Women Say...on the Republic
Women Say...on the Republic
The People's Conference at Corowa December 1 and 2, 2001
Report by Anne Barber
The Conference was funded by the Victorian Centenary of Federation Council and the Corowa Council. The purpose of the Conference was to consider a number of proposals for processes to determine the Republic and "Head of State" issues that had been raised at the referendum in 1999.
Corowa was chosen as a location for the Conference because of its association with a similar conference in 1893 which had resulted in the Federation of the Australian States.
Corowa did the Conference proud and laid on pomp and circumstance for the delegates, including marching from the Oddfellows' Hall to the Corowa RSL for the start of the Conference at 7.30am. Despite grumblings from some of the delegates about the early start, a surprising number duly turned up on time. On arrival all the RSL all the delegates crowded into the designated area at the front of the RSL for the group photograph (photographer was perched on a cherry picker).
There were five proposals to be considered by the Conference, which had been whittled down from the 19 submitted to the organisers. Debate on the proposals was formal and delegates had to register by Friday evening if they wished to speak for or against any of the proposals. The proposals had to outline a process (1) by which the debate concerning Australia becoming a Republic and (2) how the Head of State would be selected should be conducted.
It was the hope of the organisers that the outcome of the Conference would be a proposal that the majority of delegates would be able to support. The proposal that was eventually approved was the joint proposal from: Bill Peach A.M., Prof. George Winterton, Dr. Walter Phillips and Dr. Bede Harris (who called themselves the Corowa Four). The proposal was referred to as "The Royal Hotel Resolution" because it was at the Royal Hotel in Corowa (which had been made the headquarters of the Australian Republican Movement - with some delight!!) where the joint proposal had been forged.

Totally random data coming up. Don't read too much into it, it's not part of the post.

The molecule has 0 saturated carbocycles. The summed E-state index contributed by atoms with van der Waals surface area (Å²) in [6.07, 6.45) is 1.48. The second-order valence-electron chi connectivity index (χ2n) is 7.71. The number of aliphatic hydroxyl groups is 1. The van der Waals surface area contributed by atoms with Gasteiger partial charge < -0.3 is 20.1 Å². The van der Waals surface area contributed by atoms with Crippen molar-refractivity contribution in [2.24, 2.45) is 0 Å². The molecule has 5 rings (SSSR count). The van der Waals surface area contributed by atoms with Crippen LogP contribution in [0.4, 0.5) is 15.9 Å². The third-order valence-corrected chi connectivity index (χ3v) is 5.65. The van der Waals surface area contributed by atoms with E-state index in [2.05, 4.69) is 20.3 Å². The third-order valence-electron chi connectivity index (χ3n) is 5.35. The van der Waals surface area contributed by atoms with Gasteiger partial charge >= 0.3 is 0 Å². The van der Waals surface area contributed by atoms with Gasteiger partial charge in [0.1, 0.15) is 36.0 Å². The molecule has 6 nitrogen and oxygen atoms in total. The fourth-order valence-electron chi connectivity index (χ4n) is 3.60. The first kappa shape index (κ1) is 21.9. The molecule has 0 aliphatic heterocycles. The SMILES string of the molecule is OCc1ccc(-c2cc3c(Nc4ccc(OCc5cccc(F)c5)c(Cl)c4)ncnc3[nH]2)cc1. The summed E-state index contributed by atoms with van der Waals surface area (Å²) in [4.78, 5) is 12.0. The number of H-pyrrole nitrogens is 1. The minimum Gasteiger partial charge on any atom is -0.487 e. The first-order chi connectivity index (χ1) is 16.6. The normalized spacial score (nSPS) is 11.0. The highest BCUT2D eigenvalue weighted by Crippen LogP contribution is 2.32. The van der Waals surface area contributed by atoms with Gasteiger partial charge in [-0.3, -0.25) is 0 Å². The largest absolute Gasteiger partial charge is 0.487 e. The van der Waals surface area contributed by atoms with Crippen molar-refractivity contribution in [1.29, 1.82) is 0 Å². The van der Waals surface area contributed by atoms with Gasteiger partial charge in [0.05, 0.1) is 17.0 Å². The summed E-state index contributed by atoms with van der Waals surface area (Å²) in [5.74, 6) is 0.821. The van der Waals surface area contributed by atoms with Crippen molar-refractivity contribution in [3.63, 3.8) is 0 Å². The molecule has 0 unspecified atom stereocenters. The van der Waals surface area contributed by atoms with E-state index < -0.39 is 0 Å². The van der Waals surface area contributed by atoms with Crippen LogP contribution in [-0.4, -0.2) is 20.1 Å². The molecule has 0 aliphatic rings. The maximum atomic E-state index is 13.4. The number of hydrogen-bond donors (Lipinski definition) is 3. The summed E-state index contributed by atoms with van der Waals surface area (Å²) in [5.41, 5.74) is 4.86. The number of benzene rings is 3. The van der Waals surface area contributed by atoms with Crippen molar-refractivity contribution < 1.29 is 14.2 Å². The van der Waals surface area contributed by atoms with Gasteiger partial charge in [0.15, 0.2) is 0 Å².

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The Royal Hotel Resolution reads:
"This Conference resolves that:
1. A multi-party commonwealth Parliament Joint Committee should be established to consult the community and constitutional experts in order to prepare a plebiscite asking the following key questions simultaneously:
2. (i) Should we become a republic with an Australian Head of State?
(ii) Should the Head of State of the Australian Commonwealth be called: A. The President B. The Governor-General?
(iii) Should an Australian Head of State be:
A: Selected by the Prime Minister
B: Selected by a 2/3 majority of the Parliament
C: Nominated by an Electoral College
D: Elected by popular vote, with codified powers?
3. A Commonwealth Parliament Joint Committee shall outline the core features of the models in 2(iii) and prepare neutral information for the plebiscite.
4. An elected Constitutional Convention be convened to draft a constitutional amendment reflecting the will of the people as expressed in the plebiscite.
5. A referendum be held under s 128 of the Constitution to give effect to the amendment proposed by the Constitutional Convention.
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Sarah Brasch, Judith Brookes and myself had earlier approached the Conference organisers to flag our concern that women may not be given an equal opportunity to speak, in view of the fact that of the 412 people listed, 128 were women. The representative of the organisers said that there would be random selection (from the hat) for people to speak for or against a motion. The inadequacy of this method was very quickly revealed when, at one point, all the names chosen from "the hat" all wished to speak AGAINST one of the proposals. The organisers retired in confusion to review their selection.
For me, the highlight of the Conference came when Barry Jones stood down from the Chair in favour of the Deputy Chair Ms Sarah Henderson, after being challenged by a woman from the floor about selecting "his mates" to speak. This challenge had a lot of support. From then on the selection went from men to women equally - and it was brilliant. It was a shame that it didn't happen earlier, or the organisers did not have a more equitable method of selecting speakers.
A committee was formed (10 men and Ms Sarah Henderson) to take the proposal forward. This proposal is open for the debate to be by men for men because it includes devices such as "Commonwealth Parliament Joint Committee" and "elected Constitutional Convention"
I would like to encourage many women to be involved to make sure that our voice is heard and we are not forced once more to hold a Women's Constitutional Convention.
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Last modified: 15 June, 2002